The Wilson Steam 105 S represents a giant leap forward in spin potential. This is because of the Spin Effect Technology, which uses a string pattern with less cross strings than main strings. The Spin Effect string pattern enables main strings to slide out of position further on a spin shot and then snap back into position providing added kick to spin shots as they leave the stringbed. The result, as confirmed by our playtesters, is massive spin. Also enhancing spin potential (and power!) is the extended 27.5 inch length. From the baseline our playtesters found a generous sweetspot with a stable and lively response. This is partly due to the Amplifeel 360 Technology, which reduces shock while increasing power. For our team the Steam 105 S proved to be the perfect weapon for hitting heavy shots with explosive bounce thanks to the huge spin potential. At net the 105 square inch head provides a luxurious hitting area, while the stability and power make it easy to stay aggressive on service returns. The added length is a genuine asset on serves where we discovered some serious pop and heavy action on slice and topspin serves. Best suited to 4.0+ players looking for easy power and more spin than you thought possible.
I have to say this is by far one of the funnest frames I have ever had the pleasure to demo/play with in my 10+ years of playing the game. Most recently I upgraded from the Wilson K-Fierce FX to the Wilson Pro Staff Six.One 100. My back-up frame is the Yonex EZONE Xi Team Plus 102.
At 11oz it is definitely the "heaviest" racquet I have use for an entire doubles or singles match. I demo-ed it during a doubles instructional clinic and then a pro-set of singles. Personally the adjustment period was rather short, I play with a Full and Fast swing so it was a matter of adjusting my swing's acceleration and I was able to keep my swing "length" unchanged.
Power like WHOA. Spin CONSTANT. I think because my game predicates itself in spin/heavy strokes my opponents mentioned the balls were not necessarily heavier but they all found the back of the court with unnerving consistency. With the Six.One 100 I was hitting spin heavy balls but some were landing in the shallow part of No Man's Land ... with the 105S I was able to hit a foot from the baseline consistently without it feeling like I was exerting myself. Power on the other hand ... it just generated itself effortlessly. Swinging at about 85 to 90% of my full swing speed (with the Six.One 100) I was able to generate the same pace, which made for a much better arm experience.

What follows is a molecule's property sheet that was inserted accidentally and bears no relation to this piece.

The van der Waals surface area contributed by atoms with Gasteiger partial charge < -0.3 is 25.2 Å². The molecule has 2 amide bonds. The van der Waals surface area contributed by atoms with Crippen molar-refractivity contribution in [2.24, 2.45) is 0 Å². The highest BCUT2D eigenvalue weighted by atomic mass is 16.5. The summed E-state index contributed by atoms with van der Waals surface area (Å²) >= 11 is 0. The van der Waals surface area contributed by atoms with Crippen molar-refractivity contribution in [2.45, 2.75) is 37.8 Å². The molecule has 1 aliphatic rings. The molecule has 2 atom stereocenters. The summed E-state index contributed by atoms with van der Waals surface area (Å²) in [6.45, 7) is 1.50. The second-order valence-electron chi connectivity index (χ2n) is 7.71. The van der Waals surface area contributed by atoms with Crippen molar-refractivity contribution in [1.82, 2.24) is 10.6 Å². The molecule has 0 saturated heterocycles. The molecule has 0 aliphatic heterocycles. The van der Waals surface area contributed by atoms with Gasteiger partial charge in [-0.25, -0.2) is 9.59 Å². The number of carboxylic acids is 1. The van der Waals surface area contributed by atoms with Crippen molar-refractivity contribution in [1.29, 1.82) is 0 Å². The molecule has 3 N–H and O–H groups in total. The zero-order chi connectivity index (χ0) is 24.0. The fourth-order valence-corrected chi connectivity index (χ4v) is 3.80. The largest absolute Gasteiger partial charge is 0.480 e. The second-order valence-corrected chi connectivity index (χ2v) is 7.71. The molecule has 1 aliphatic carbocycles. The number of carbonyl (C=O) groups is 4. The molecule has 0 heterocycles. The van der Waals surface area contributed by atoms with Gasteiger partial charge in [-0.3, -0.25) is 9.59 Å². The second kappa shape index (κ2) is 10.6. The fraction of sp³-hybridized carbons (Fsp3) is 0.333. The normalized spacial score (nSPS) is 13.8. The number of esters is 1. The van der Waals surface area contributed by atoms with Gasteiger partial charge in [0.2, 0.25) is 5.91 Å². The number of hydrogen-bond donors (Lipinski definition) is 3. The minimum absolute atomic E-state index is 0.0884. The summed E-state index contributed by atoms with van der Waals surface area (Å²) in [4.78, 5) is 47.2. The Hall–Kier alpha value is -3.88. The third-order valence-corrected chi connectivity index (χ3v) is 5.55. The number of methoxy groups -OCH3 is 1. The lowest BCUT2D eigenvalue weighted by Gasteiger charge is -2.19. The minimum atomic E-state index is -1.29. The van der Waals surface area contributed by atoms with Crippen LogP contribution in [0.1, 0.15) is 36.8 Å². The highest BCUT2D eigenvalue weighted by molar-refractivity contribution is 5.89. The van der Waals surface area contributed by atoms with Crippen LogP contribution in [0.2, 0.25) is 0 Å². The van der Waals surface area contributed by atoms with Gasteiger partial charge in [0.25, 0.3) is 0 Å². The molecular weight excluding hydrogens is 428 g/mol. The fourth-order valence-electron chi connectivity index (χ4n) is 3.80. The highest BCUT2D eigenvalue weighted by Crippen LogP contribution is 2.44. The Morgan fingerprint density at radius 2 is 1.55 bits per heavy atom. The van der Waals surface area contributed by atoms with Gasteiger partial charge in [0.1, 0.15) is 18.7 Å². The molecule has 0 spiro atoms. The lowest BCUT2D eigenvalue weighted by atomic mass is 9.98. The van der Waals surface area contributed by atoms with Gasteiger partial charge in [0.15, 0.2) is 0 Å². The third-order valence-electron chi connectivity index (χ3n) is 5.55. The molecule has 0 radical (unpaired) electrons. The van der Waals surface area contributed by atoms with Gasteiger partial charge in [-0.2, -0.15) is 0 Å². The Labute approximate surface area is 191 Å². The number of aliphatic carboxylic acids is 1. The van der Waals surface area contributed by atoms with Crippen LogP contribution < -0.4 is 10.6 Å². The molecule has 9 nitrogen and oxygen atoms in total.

I was honestly hesitant to go back up to an 105 head from a 100 sq in frame, but because I had been playing with a 105 for over a year prior to acquiring the Six.One 100 over Black Friday weekend I think the instincts came right back. As I said before from the baseline it felt so natural and so right to hit those heavy spinners and watch the ball land right at the baseline and kick-up on my opponent. What was more surprising to me was the stability I found at the net. When my mechanics and my timing were on-point I was hitting clean winners that I couldn't with the smaller Six.One 100 frame. It is very "poppy" and prone to "fly balls" if you're racquet face isn't angled properly, so I guess in that sense it is less forgiving in volleys and half volleys.
I'll be honest ... if I had the funds to purchase this frame I would do it on the spot. But for now, I think I might continue playing with the Wilson BLX Pro Staff Six.One 100 until I can sell a couple frames I have laying around and round up the funds.
For full disclosure, currently in my racquet bag:
- Wilson BLX Pro Staff Six.One 100
- Yonex EZONE Xi Team+ 102
- Wilson K Fierce FX (2 frames, 1 at mid-tension, 1 at lower tension).
I'm an aggressive baseliner rated 3.5 by the USTA and for the past year or so I've been working intensely at sharpening my transition game since I've been playing in a couple USTA doubles (3.5 League Play) and mixed doubles leagues (8.0 Team Play).